How justice hears the child

The place of children in our family justice system is rather complicated. There’s a constant tension between giving children enough of a say in decisions about their future to ensure that they feel heard and respected, while ensuring that they do not bear, or feel they bear, the responsibility of any specific outcome in a dispute. In family law, as children grow more mature their views about what should happen are given greater weight, but remain only one factor in the court’s assessment of what is in the child’s best interests. This means that even where the child is a teenager, the court takes a broad view of all the relevant circumstances and may override the child’s wishes and feelings if it feels that the child’s welfare will be better promoted by a different course of action.

So it was with great interest that the case of P -S (Children) caught our eye. The case concerns a 15 year old boy who wants to return to live with his mother, from whom he had been removed due to concerns that her parenting left him and his brother at risk of significant harm through neglect. He had a Guardian (a court social worker appointed to safeguard his interests throughout the court process) who retained a solicitor, and the child himself had his own representation by way of a solicitor and barrister. But he wanted to give his own evidence – literally to have his own voice heard in the court – so that the court could understand how strongly he desired to live with his mother. The Court of Appeal had to decide whether the initial trial judge, who had decided that he should not be permitted to give evidence and had ordered that he should not be returned to his mother, had made a mistake.

The law is quite clear: children’s views should be heard. Article 12 of the UN Convention on the Rights of the Child says:

“1. States Parties shall assure to the child who is capable of forming his or her own views the right to express those views freely in all matters affecting the child, the views of the child being given due weight in accordance with the age and maturity of the child.

2. For this purpose, the child shall in particular be provided the opportunity to be heard in any judicial and administrative proceedings affecting the child, either directly, or through a representative or an appropriate body, in a manner consistent with the procedural rules of national law.”

In addition, domestic law – the Children Act 1989 – requires that the child’s wishes and feelings should be ascertained in the light of his age and understanding, as part of the exercise of determining what the child’s welfare requires (for more details about what welfare is, see our previous blog here). But does this extend to a right to give evidence?

The court held that the child had no right to give evidence in proceedings about his future. Because there were other avenues by which his wishes and feelings could be ascertained, the court would learn nothing new from the child giving evidence and it would be detrimental to his welfare to allow him to speak in court because of the specific and very difficult circumstances of the case.

So it is clear that a child caught up in court proceedings has no independent right for his own voice to be heard as long as there are clear channels by which the court can be informed of his views, wishes and feelings. But what are those channels? In private law children proceedings, which are disputes between parents about the children’s arrangements after divorce or separation, a Guardian is not usually necessary and the children’s interests are safeguarded instead by a CAFCASS officer. This is a social worker who will talk to both of the parents, and the child or children if they are old enough, and will write a report for the court on the children’s wishes and feelings, and in some cases make recommendations about the children’s future arrangements based on what they have seen or heard.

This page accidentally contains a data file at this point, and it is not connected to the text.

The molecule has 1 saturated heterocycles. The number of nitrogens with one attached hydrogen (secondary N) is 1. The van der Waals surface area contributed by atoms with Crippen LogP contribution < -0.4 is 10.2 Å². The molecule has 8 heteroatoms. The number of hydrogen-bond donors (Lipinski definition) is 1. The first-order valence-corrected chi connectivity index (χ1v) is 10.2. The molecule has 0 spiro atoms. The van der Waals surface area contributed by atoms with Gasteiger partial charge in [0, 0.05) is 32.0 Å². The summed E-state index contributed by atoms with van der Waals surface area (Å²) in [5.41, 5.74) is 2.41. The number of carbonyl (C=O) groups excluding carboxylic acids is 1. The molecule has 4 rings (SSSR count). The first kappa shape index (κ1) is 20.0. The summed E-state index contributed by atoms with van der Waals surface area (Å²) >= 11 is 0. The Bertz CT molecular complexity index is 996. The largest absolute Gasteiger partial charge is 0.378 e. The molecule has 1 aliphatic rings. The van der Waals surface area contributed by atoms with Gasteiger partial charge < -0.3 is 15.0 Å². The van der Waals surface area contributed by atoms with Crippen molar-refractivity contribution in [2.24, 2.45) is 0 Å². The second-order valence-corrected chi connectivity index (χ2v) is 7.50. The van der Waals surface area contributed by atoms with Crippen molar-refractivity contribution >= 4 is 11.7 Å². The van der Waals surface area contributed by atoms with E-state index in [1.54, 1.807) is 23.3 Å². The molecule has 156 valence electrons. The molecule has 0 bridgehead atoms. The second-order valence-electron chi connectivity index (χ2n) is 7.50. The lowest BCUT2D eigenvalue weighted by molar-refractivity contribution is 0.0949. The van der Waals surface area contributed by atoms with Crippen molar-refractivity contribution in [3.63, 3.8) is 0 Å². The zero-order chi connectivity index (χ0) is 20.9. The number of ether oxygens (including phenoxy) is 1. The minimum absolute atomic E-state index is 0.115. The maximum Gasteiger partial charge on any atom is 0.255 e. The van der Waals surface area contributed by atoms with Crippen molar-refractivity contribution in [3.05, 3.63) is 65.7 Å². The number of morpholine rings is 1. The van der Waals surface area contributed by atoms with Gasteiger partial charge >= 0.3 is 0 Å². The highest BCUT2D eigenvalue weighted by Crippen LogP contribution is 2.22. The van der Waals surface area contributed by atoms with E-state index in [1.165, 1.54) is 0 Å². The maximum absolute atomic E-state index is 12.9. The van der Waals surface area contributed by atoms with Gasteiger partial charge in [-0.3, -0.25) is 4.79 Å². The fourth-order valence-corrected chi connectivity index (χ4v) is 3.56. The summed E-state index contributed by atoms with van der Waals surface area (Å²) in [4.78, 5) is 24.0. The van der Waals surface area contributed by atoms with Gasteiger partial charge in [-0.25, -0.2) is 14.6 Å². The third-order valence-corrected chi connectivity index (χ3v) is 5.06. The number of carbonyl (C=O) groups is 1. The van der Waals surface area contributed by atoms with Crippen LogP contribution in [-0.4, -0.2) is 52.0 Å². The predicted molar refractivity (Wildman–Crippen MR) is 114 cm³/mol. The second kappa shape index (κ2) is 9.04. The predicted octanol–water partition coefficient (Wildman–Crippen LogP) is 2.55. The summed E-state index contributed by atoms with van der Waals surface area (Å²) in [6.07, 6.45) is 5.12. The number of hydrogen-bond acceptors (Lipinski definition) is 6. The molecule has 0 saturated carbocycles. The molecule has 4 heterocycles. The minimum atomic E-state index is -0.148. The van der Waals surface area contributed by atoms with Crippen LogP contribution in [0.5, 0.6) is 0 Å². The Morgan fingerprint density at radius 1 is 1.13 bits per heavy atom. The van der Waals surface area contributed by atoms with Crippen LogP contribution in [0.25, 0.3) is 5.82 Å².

In recent years, there has been an increase in the practice of judges seeing children, and indeed within strict boundaries they are encouraged to do so; this is not, however, so that the judge can independently ascertain their wishes and feelings, but rather to ensure that the children fully understand the process and can feel they are participating in it.

Mediation also promotes consideration of what children’s wishes and feelings might be. Where children’s futures are being discussed, it is always the mediator’s aim to bring the children into the room in a metaphorical sense, by encouraging the parents to discuss with each other what children have said or might be feeling. Also, direct consultation with children is possible within the mediation process so that the mediator can work with the children to let their parents know what they want to happen, or what they need to have understood. This is highly specialised work requiring a particular qualification, and is not appropriate in all cases, but can be transformative in appropriate circumstances.

If you’ve any questions or comments on how we as lawyers and mediators work to ensure that children’s voices are heard in the family justice process, please leave us a comment below, or you can call Adam, Gail, Simon or Sue on 01223 443333.

 

Join the discussion One Comment

  • Paul blundell says:

    My 15 year old son son hasade it clear he wants to have contact with myself, however his mother has told les to Caffcass re myself, any advice?

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